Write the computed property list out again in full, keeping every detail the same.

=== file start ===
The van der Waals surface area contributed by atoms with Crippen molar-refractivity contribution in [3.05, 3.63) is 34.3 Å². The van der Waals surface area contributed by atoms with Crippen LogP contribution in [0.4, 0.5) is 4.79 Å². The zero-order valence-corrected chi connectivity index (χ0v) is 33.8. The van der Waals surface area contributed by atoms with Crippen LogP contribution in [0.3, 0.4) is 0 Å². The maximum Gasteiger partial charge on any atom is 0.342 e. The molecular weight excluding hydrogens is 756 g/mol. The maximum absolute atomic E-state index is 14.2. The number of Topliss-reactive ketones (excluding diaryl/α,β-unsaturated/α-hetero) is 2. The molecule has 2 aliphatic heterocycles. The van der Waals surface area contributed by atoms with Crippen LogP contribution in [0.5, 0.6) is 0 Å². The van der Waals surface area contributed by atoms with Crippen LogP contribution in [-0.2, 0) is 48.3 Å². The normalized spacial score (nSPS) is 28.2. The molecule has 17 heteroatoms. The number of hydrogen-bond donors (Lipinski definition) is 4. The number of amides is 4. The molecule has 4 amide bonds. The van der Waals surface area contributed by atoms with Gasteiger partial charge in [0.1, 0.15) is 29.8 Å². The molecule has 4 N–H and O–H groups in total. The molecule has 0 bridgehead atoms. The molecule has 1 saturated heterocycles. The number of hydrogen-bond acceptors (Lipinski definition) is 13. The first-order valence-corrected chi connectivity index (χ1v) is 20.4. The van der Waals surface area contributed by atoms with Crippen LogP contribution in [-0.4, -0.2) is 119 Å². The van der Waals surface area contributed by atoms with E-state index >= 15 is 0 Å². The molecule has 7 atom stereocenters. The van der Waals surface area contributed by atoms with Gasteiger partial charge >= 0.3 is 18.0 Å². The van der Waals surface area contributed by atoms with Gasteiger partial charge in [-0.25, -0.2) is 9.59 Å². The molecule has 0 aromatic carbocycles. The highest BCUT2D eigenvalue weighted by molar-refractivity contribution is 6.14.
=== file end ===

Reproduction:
The van der Waals surface area contributed by atoms with Crippen molar-refractivity contribution in [3.05, 3.63) is 34.3 Å². The van der Waals surface area contributed by atoms with Crippen LogP contribution in [0.4, 0.5) is 4.79 Å². The zero-order valence-corrected chi connectivity index (χ0v) is 33.8. The van der Waals surface area contributed by atoms with Crippen LogP contribution in [0.3, 0.4) is 0 Å². The maximum Gasteiger partial charge on any atom is 0.342 e. The molecular weight excluding hydrogens is 756 g/mol. The maximum absolute atomic E-state index is 14.2. The number of Topliss-reactive ketones (excluding diaryl/α,β-unsaturated/α-hetero) is 2. The molecule has 2 aliphatic heterocycles. The van der Waals surface area contributed by atoms with Crippen LogP contribution in [0.5, 0.6) is 0 Å². The van der Waals surface area contributed by atoms with Crippen LogP contribution in [-0.2, 0) is 48.3 Å². The normalized spacial score (nSPS) is 28.2. The molecule has 17 heteroatoms. The number of hydrogen-bond donors (Lipinski definition) is 4. The number of amides is 4. The molecule has 4 amide bonds. The van der Waals surface area contributed by atoms with Gasteiger partial charge in [0.1, 0.15) is 29.8 Å². The molecule has 4 N–H and O–H groups in total. The molecule has 0 bridgehead atoms. The molecule has 1 saturated heterocycles. The number of hydrogen-bond acceptors (Lipinski definition) is 13. The first-order valence-corrected chi connectivity index (χ1v) is 20.4. The van der Waals surface area contributed by atoms with Crippen LogP contribution in [-0.4, -0.2) is 119 Å². The van der Waals surface area contributed by atoms with E-state index >= 15 is 0 Å². The molecule has 7 atom stereocenters. The van der Waals surface area contributed by atoms with Gasteiger partial charge >= 0.3 is 18.0 Å². The van der Waals surface area contributed by atoms with Gasteiger partial charge in [-0.25, -0.2) is 9.59 Å². The molecule has 0 aromatic carbocycles. The highest BCUT2D eigenvalue weighted by molar-refractivity contribution is 6.14.